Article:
My business (at Connotations) is one of stringing words and phrases together to create content for a variety of media. Using a liberal definition, just about all the content I create could be considered copywriting. I generate written copy designed to encourage readers to take some sort of action. Whether it is blog articles, case studies, product descriptions or social media blasts, the words I produce are designed to do something other than take up space on a computer screen or a piece of printed literature.
The process of creating valuable copy requires quite a bit of creativity. Yet one of the things I find difficult is trying to quantify the value of the creative copywriter to the overall process of content creation. How much is a creative copywriter worth? How much do I charge for services in light of the amount of creativity it takes to do what I do?
After doing this for a number of years now, I have reached the conclusion that a creative copywriter is priceless. There is no way to put a value on creative copy that achieves its purpose. I have to try – because I have to get paid – but the most creative copy out there conveys its message in a way that cannot be accomplished by any other means.
So What’s the Difference?
If you are a regular Connotations client, you might be questioning whether all of this is made up for the purposes of preparing you for a rate increase. Rest assured it’s not. Allow me to explain the difference between copy and creative copy to help you better understand where Connotations is coming from.
Copy is, in the strictest sense, a collection of words and sentences designed to sell a product. Anybody can write it. Copy is just information. Creative copy is different in a number of ways. First, it does more than just convey the information necessary to complete the sale. It is about more than just getting information into the hands of the customer.
Creative copy is about putting that information out there in a way that evokes participation from the recipient. In light of that, the creative copywriter has to be a visionary capable of making a connection. The creative copywriter has to be able to pique the interest of readers enough to get them to start reading, then draw them in so that they continue reading through to the end. The writer must then finish by prompting some sort of action by readers.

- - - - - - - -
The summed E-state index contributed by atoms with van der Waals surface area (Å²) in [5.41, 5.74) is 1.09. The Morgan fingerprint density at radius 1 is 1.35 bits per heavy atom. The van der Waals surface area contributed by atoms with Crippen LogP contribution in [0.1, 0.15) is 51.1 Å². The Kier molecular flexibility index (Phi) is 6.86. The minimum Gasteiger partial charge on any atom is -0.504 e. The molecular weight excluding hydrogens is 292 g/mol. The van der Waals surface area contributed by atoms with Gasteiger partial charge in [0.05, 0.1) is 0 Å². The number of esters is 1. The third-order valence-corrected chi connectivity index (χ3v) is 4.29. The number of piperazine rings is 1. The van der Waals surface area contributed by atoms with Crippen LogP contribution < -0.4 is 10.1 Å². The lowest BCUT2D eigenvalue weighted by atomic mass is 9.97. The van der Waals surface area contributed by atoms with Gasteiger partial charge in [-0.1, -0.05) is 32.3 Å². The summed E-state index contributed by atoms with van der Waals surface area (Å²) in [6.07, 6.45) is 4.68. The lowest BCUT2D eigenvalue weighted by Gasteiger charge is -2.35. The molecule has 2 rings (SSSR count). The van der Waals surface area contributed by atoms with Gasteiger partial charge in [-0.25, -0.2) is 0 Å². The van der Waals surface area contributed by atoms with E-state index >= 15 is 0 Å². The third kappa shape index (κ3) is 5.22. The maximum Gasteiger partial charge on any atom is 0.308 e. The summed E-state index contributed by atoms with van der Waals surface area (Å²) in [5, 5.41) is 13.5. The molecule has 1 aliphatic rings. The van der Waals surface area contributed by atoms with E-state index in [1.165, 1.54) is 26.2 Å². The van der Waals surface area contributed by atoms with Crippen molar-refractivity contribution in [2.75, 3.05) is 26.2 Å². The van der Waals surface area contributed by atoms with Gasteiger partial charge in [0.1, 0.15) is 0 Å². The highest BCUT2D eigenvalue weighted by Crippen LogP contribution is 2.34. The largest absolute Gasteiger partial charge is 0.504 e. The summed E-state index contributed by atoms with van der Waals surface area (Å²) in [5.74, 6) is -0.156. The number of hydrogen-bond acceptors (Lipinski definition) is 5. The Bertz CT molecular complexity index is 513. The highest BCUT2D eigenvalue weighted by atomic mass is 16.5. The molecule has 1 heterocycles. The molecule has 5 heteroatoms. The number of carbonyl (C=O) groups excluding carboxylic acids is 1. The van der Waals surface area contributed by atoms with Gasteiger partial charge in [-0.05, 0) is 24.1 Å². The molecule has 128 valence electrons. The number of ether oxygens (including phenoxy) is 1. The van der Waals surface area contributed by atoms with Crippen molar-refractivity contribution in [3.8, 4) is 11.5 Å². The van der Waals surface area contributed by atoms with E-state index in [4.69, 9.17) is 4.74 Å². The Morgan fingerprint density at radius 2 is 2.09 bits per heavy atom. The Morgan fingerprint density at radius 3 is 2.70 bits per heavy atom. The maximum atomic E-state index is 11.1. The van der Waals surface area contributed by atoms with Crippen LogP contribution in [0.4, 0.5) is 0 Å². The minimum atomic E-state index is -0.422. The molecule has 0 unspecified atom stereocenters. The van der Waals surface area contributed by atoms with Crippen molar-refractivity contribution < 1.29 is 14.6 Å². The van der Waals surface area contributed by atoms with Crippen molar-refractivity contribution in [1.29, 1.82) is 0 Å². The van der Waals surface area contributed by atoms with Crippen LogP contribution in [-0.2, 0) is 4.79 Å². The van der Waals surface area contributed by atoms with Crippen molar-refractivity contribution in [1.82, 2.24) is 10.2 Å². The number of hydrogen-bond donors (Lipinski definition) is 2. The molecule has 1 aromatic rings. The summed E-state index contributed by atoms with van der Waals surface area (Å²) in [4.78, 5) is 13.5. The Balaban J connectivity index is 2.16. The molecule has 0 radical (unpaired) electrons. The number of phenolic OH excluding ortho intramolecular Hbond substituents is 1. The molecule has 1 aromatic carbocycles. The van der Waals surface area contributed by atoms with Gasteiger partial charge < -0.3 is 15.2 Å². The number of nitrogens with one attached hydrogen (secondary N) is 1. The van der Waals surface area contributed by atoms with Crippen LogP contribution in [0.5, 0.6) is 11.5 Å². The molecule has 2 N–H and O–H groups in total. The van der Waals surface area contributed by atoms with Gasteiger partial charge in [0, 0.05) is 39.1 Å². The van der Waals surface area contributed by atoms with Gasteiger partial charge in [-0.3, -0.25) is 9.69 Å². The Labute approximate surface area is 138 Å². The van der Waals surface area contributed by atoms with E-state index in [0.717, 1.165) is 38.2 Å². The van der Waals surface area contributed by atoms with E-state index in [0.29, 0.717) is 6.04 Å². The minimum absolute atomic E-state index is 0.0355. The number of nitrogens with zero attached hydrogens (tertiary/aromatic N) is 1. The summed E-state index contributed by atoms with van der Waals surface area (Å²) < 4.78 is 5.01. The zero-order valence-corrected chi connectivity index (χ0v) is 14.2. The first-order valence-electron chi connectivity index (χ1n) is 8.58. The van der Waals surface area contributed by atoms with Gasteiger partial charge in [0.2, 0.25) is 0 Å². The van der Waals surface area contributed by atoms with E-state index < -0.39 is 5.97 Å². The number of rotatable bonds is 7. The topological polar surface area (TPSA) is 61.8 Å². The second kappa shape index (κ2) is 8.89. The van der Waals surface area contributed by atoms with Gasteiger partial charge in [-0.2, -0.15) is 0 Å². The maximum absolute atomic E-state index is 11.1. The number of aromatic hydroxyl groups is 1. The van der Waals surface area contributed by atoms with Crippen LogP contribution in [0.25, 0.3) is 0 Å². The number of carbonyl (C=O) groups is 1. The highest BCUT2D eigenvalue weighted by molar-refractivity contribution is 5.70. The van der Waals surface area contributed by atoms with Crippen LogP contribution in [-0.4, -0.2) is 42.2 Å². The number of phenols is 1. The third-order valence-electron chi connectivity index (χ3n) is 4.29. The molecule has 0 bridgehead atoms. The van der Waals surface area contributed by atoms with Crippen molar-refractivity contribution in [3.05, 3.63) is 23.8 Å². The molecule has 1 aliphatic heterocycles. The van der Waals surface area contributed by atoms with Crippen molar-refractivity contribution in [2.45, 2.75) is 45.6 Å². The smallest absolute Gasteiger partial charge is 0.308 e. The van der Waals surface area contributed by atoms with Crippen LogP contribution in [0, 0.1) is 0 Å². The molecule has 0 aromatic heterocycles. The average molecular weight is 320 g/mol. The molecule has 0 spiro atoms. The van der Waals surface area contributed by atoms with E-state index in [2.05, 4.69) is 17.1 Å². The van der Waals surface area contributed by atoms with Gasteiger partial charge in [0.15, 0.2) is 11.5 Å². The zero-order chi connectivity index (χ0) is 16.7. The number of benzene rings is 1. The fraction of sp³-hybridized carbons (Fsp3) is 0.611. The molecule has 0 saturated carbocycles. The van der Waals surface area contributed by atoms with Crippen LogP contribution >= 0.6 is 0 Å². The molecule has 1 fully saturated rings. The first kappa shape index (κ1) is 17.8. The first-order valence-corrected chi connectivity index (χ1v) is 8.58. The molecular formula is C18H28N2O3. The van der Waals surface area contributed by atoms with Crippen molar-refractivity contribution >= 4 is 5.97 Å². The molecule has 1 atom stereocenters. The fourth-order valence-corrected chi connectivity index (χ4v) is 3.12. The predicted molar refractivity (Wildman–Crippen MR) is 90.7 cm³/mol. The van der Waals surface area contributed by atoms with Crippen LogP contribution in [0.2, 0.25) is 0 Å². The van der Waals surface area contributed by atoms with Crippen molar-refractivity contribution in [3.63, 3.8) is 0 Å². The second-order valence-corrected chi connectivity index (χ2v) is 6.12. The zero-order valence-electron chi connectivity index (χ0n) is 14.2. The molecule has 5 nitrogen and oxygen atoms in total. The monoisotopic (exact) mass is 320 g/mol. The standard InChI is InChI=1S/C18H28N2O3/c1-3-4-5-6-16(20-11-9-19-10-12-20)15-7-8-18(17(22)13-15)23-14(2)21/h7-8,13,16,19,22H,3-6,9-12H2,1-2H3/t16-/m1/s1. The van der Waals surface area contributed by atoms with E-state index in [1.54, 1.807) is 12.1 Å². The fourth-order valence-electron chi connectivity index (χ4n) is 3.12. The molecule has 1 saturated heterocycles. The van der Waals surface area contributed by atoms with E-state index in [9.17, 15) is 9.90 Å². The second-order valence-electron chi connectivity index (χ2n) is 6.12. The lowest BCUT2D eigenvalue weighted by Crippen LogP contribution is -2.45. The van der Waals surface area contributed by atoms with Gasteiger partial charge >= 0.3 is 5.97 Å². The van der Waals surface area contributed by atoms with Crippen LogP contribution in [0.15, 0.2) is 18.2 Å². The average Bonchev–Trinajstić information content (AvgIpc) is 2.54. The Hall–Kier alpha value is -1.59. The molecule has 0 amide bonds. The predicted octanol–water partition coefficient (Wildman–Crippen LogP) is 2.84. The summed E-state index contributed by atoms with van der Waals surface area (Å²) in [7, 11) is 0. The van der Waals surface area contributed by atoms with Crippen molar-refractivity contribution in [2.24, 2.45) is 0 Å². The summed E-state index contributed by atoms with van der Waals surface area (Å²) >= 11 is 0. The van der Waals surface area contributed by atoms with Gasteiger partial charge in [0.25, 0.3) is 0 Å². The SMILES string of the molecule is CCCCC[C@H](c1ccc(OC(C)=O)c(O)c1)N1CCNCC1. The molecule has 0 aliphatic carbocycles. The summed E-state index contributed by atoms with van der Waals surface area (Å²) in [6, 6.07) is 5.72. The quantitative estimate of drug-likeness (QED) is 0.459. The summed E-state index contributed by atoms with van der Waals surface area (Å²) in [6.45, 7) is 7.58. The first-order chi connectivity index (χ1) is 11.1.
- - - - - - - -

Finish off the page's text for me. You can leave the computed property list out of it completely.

What Does It Take to Be Creative?
Now you know the difference between straight copy and creative copy. The next question is this: what does it take to be a creative copywriter? The answer is multifaceted.
First, creativity in the copywriting business requires an ability to think outside the box. Yes, it’s a cliché, but it is also true. The most creative writers are analytical people capable of seeing every angle of the topic and picking it apart – down to all its individual components.
Second, creativity requires not being afraid to try new methods of reaching readers. It means not being afraid to touch controversial topics from time to time, or inject a little sarcastic humour here and there, or even use idioms and colloquialisms that do not necessarily appear professional.
Lastly, creative copywriting requires the ability and willingness to be told your work is lousy. Here’s the thing: clients may not necessarily recognise creative copywriting for what it is, but they do know what they like and don’t like. If a client doesn’t like the writer’s work, it matters not how well written that content is.
I strive to be creative in the copy I produce. I do not always succeed, but I always do my best. I do so because I know that the value of a creative copywriter and the work he or she produces is priceless.
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